4. Don’t buy foreign sourced wood, particularly from Third World countries.  This is often less expensive because it’s being illegally logged, using very cheap labor.  Unfortunately, it may not have been dried correctly, either.  So, if you are concerned about sustainable forestry, stick with wood from the United States & Canada.  (These are the familiar species:  maple, oak, cherry, walnut, ash, sycamore, beech.)  Slabs are a very inefficient way to use a forest and almost always involve old growth.  Because, the US & Canadian are well managed, the trees there are growing faster than they are being removed.  And, you might qualify for local sourcing LEED points, too.
  5. Don’t buy “seconds” slabs.  Many slabs suffer serious distortion during the drying process and end up dished, or warped, or with severe cracks.  Therefore, these pieces get heavily discounted.  This type of material is not suitable for large tables.  There are other types of defect which aren’t so bad, particularly small amounts of decay, as long as the wood has been kiln dried to kill any insects that were living in the wood.
  6. Don’t assume that the slab you priced in January will still be available in July.  As a result, the only way to ensure that a given piece of wood is available when you need it is to buy it right away.  Which can be a problem if you are only specifying a table and a budget, and not yet ready to place an order.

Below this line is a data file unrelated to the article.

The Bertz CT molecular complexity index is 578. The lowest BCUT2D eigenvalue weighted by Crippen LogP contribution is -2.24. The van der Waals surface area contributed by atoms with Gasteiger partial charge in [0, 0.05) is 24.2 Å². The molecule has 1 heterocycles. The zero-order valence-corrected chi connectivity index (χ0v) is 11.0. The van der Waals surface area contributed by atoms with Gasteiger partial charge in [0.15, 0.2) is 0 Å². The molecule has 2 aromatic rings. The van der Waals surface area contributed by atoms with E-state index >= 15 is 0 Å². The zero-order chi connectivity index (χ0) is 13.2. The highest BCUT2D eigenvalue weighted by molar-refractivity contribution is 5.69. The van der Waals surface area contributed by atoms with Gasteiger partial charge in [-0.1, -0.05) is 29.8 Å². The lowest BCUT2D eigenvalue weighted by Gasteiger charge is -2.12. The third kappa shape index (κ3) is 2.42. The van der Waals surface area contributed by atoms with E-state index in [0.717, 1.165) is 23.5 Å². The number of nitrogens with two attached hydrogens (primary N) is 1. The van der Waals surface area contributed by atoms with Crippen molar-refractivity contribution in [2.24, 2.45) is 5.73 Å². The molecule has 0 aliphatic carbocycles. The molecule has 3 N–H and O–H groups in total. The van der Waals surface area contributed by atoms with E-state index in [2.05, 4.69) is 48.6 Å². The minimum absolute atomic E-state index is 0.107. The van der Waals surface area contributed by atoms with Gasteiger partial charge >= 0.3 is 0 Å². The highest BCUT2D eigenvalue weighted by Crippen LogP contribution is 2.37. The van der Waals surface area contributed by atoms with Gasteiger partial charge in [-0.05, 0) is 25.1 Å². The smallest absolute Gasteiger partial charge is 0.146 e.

What I bought:

For this project, I decided to make two conference tables.  One would be made from a single piece of wood while the other would be made from a pair of slabs cut from the same tree. (This will allow me to make a wider table, which is useful for maximizing seating.)  In July of 2017, I fired up my browser and started browsing the Berkshire Products. website.  And, after a couple of hours, I ordered my slabs.  First, a very nice piece of ash:

Very nice Ash slab

This piece cost me $2401. It’s big enough to make a table about 9 feet long, averaging 44” wide.

My second purchase is a pair of American Elm slabs, seen here partially wetted to show their coloration:

American Elm bookmatched pair of slabs

The pair of slices cost me $1516. (That’s half the cost of the pair of walnut slabs seen above, for slabs of similar size and with a better figure.) And, shipping for both of these was free.  They’ve been sitting in my shop all summer, and now it’s time to make tables.  

In part 2 of this series, I’ll walk you through the design decisions I made before starting work. And, in part 3,  I’ll show you how we make a slab table.


If you haven’t already, please look through our gallery of custom conference tables. You can choose any of these designs as a starting point for your project, or you can submit your own designs. For help designing your custom conference project, contact us today at 610-239-0142 or